By ignoring team orders this past weekend (Malaysian Grand Prix, 2013) Sebastian Vettel reinforced that his own goals are way more important than those of Red Bull. I’m not endorsing his selfish behaviour, the fact he flagrantly ignored his boss or the fact that he risked the team for his own glory but in the interview afterwards he at least showed some remorse.
For a while I’ve tried to make performance management conversations as simple as I can. There are really only two things to obsess about; what needs to be done and how to get it done. What this gives is a focus on the right outcome and the right behaviour. So what happens when the performance is astonishing but the behaviour unsupportable? My view is that managers need to have tough conversations (are you sitting comfortably Herr Vettel?) because once the behaviour gets out of kilter then the performance will often shift unfavourably or at least become erratic!
Other than in situations where the prima donna is exactly that – paid to be the one super star around whom everything revolves – anyone who assumes that role by creating their own rules of engagement, can expect to be sitting in the naughty chair el pronto! In the past I’ve worked with clients where individuals (usually high performing and quite often with insecurities) have made it impossible for other high performers to fit in. They’ve gone out of their way to make the incomers life hard – even impossible – and have sought through politics, back stabbing and general nastiness to undermine their new colleague. What are they so scared of? Someone else being skilled doesn’t necessarily mean your skills are obsolete and if it does then smell that coffee and reinvent yourself!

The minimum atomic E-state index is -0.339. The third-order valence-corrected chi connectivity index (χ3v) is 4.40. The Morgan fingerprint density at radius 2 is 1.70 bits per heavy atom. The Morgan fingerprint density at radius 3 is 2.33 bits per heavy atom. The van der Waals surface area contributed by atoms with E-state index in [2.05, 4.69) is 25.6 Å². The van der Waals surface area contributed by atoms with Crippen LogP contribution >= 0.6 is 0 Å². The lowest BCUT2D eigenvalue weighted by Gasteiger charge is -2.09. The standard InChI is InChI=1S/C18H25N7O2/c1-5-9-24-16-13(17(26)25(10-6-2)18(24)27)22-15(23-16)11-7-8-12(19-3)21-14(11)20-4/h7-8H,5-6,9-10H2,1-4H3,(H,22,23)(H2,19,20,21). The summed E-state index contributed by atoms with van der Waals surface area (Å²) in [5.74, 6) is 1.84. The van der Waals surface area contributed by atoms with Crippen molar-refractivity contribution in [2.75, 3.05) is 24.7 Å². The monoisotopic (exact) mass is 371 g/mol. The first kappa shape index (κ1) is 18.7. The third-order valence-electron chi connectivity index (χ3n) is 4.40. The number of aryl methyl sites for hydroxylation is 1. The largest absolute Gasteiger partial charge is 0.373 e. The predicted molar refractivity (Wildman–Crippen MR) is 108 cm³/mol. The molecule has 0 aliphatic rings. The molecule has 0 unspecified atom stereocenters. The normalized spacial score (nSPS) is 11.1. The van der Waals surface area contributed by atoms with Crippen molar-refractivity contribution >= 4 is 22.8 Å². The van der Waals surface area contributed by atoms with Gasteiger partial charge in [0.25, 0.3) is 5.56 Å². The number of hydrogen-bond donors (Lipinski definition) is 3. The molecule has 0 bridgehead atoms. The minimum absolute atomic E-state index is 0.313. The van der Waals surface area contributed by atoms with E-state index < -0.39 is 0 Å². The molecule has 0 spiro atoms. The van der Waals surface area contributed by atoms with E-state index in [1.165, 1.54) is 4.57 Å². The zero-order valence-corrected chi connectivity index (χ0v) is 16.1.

I split my time between managing a sports team and running a business and both revolve around a fanatical focus on outcome and encouraging the behaviours that make those outcomes inevitable. Tough news for the very few who achieve extraordinary things in life, unless they comply with the team’s behaviours. However, many extraordinary talents have become world beaters, great team mates and stayed (relatively) humble. No one could doubt the successes of Michael Phelps, Mo Farah or Sir Bradley Wiggins, for instance. All are talented, work extremely hard and above all prove they are a spoke not the axle.
Business teams and their work/life motivations are much more complicated than sports teams though – and if you don’t agree try getting your colleagues to agree to a three week pre-season intensive training camp with no family contact – because the range of motivations is so varied and the range of measures more complex than win or lose. So ask yourself who you’d rather call a team mate – the world class performer who takes one for the team or the world champion who screws the team? I know who I’d choose every time.
Richard Leech – Managing Partner, One Performance Outcome